20 November 2000 00:00  [Source: ICB]

Rapid demand growth for phenol has led to excess acetone capacity which will be hard to absorb, athough companies are studying recycling as a future solution


As a coproduct of phenol manufacture, acetone supply depends on conditions in the phenol market. Phenol/acetone markets are oversupplied but production outages at various suppliers during the year have kept European acetone supply balanced to tight.

Rhodia has mothballed one line at Roussillon, France, and Italy's EniChem is still trying to bring its Porto Torres unit back online after it went down at the beginning of the year for debottlenecking. The plant was originally due back up on 1 June but has been dogged by setbacks. Players say demand from the MMA sector is strong and better than last year. Global demand for acetone is expected to increase by about 3%/year to 2002. West European consumption is forecast to grow from 1.32m tonne to 1.47m tonne in 2005.


Acetone's main use is in the manufacture of acetone cyanohydrin, a feedstock for methyl methacrylate (MMA). The other major derivative is bisphenol-A (BPA), a raw material for epoxy and polycarbonate resins.

It is used directly as a solvent as well as to make other solvents such as methyl isobutyl ketone (MIBK) and methyl isobutyl carbinol (MIBC), and is an intermediate for pharmaceuticals and antioxidants.


About two-thirds of acetone production is via the cumene route which involves the reaction of propylene and benzene in the presence of phosphoric acid-based or zeolite catalysts. Cumene is oxidised in the liquid phase to cumene hydroperoxide which is then cleaved in the presence of sulphuric acid to phenol and acetone. The isopropyl alcohol route, where the alcohol is dehydrogenated to acetone over a metal, metal oxide or salt catalyst, is in decline.

A new process in Japan is the direct oxidation of propylene but this suffers from high capital costs and corrosion problems. Small quantities of acetone are also produced as a byproduct in the manufacture of propylene oxide (Lyondell), acetic acid and hydro-quinone (Eastman Chemical and Goodyear respectively).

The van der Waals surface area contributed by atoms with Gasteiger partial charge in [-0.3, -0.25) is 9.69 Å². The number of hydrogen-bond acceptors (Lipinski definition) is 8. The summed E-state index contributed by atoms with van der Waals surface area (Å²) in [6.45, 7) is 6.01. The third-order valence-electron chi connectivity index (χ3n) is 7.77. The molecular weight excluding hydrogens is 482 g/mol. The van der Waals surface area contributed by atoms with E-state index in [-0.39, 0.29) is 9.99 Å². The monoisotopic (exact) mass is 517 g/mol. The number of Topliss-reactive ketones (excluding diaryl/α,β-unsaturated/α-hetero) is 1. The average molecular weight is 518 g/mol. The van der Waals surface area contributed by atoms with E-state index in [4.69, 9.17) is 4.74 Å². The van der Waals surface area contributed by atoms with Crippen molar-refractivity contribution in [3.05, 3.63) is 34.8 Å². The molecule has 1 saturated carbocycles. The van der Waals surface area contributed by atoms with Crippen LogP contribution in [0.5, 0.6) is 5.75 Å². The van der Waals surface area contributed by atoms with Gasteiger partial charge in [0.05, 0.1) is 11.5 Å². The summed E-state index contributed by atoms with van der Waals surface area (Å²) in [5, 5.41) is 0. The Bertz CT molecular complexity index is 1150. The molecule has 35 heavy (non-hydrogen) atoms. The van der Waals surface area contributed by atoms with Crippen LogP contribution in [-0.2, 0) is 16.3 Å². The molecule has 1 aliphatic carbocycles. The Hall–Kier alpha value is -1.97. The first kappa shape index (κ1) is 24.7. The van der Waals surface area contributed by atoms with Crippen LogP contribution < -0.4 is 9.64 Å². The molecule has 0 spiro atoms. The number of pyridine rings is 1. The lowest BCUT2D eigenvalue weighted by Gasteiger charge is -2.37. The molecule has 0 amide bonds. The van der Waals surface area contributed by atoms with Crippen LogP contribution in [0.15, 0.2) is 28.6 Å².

Health and safety

Acetone is a clear, colourless, volatile liquid with a fragrant odour. It is highly flammable, miscible in water, ethyl alcohol and ether and will react explosively with strong oxidising agents. Acetone vapour has a slight narcotic effect and excessive exposure can cause dizziness, nausea and drowsiness. Prolonged contact can cause skin irritation and aspiration can severely damage lungs.


Some suppliers say November contracts for MMA consumers have been agreed at a rollover although others have still not settled.

Prices are reported in the DM1180-1250/tonne range. Prices to the solvent sector are heard between DM1150-1200/tonne FD. Suppliers say margins are negative for acetone which is being subsidised by phenol.



Company Location Capacity
Aristech Haverhill, OH, US +268
Borealis Porvoo, Finland 80
BP Hull, UK *65
Caprolactam Leuna Leuna, Germany 80
Dow Chemical Freeport, TX, US 181.5
EniChem Mantova, Italy 176
Porto Torres, Italy 111
Ertisa Huelva, Spain 200
Frontier Oil El Dorado, KS, US 38
GE Plastics Mount Vernon, IN, US 197
Georgia Gulf Pasadena, TX, US 45
Plaquemine, LA, US 227
JLM Blue Island, IL, US 26
Phenolchemie Theodore, AL, US 250
Antwerp, Belgium 271
Gladbeck, Germany 400
Rhodia Roussillon, France 50
Shell Berre, France **75
Pernis, the Netherlands **80
Stanlow, UK **40
Deer Park, TX, US 513
Sunoco Frankford, PA, US 280
Union Carbide Institute, WV, US **77

+ company being sold by owner Mitsubishi to Sunoco * from acetic acid ** from isopropyl alcohol

Source: ECN/CMR


A significant amount of new capacity has come onstream in the last two years as suppliers position themselves to take advantage of the rapid growth in demand for phenol from bisphenol-A and polycarbonate. The excess acetone capacity will not be easy to absorb as only moderate growth is expected overall, although it has benefited from its declassification as a volatile organic compound in the US.

Demand from the MMA sector reflects GDP-rate growth in acrylic sheet and surface coatings for the automotive and construction industries. Producers are studying recycling acetone into propylene as a way of avoiding surplus capacity but no firm commitments have yet been made. No major new capacity has been announced for Europe although Ertisa will debottleneck production twice next year, adding 50 000 tonne/year phenol and 30 000 tonne/year acetone in quarter one and the same again in quarter three.

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